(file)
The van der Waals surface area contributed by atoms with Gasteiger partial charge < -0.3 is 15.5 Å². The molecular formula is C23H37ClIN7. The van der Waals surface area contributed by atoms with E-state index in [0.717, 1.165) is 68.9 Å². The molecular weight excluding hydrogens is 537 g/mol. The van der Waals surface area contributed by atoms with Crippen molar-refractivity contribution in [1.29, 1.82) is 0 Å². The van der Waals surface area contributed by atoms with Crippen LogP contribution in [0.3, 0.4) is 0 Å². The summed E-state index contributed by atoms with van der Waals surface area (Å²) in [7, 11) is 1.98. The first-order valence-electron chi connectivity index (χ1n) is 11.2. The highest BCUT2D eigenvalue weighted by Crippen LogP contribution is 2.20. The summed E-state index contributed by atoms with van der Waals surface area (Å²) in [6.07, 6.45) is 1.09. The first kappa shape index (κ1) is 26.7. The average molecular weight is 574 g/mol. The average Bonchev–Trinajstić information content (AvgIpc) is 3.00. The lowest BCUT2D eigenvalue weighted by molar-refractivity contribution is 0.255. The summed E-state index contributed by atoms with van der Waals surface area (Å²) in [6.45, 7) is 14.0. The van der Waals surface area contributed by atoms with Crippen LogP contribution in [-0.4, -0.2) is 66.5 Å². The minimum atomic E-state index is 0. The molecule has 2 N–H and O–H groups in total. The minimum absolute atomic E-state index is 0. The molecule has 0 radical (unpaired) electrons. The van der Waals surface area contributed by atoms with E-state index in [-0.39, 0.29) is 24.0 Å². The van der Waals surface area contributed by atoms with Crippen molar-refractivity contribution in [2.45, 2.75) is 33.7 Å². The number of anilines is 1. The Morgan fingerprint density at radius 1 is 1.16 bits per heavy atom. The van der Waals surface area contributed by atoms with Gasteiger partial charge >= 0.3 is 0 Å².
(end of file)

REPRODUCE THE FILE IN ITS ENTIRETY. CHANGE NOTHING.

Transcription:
The van der Waals surface area contributed by atoms with Gasteiger partial charge < -0.3 is 15.5 Å². The molecular formula is C23H37ClIN7. The van der Waals surface area contributed by atoms with E-state index in [0.717, 1.165) is 68.9 Å². The molecular weight excluding hydrogens is 537 g/mol. The van der Waals surface area contributed by atoms with Crippen molar-refractivity contribution in [1.29, 1.82) is 0 Å². The van der Waals surface area contributed by atoms with Crippen LogP contribution in [0.3, 0.4) is 0 Å². The summed E-state index contributed by atoms with van der Waals surface area (Å²) in [7, 11) is 1.98. The first-order valence-electron chi connectivity index (χ1n) is 11.2. The highest BCUT2D eigenvalue weighted by Crippen LogP contribution is 2.20. The summed E-state index contributed by atoms with van der Waals surface area (Å²) in [6.07, 6.45) is 1.09. The first kappa shape index (κ1) is 26.7. The average molecular weight is 574 g/mol. The average Bonchev–Trinajstić information content (AvgIpc) is 3.00. The lowest BCUT2D eigenvalue weighted by molar-refractivity contribution is 0.255. The summed E-state index contributed by atoms with van der Waals surface area (Å²) in [6.45, 7) is 14.0. The van der Waals surface area contributed by atoms with Crippen LogP contribution in [-0.4, -0.2) is 66.5 Å². The minimum atomic E-state index is 0. The molecule has 2 N–H and O–H groups in total. The minimum absolute atomic E-state index is 0. The molecule has 0 radical (unpaired) electrons. The van der Waals surface area contributed by atoms with E-state index in [-0.39, 0.29) is 24.0 Å². The van der Waals surface area contributed by atoms with Crippen molar-refractivity contribution in [2.45, 2.75) is 33.7 Å². The number of anilines is 1. The Morgan fingerprint density at radius 1 is 1.16 bits per heavy atom. The van der Waals surface area contributed by atoms with Gasteiger partial charge >= 0.3 is 0 Å².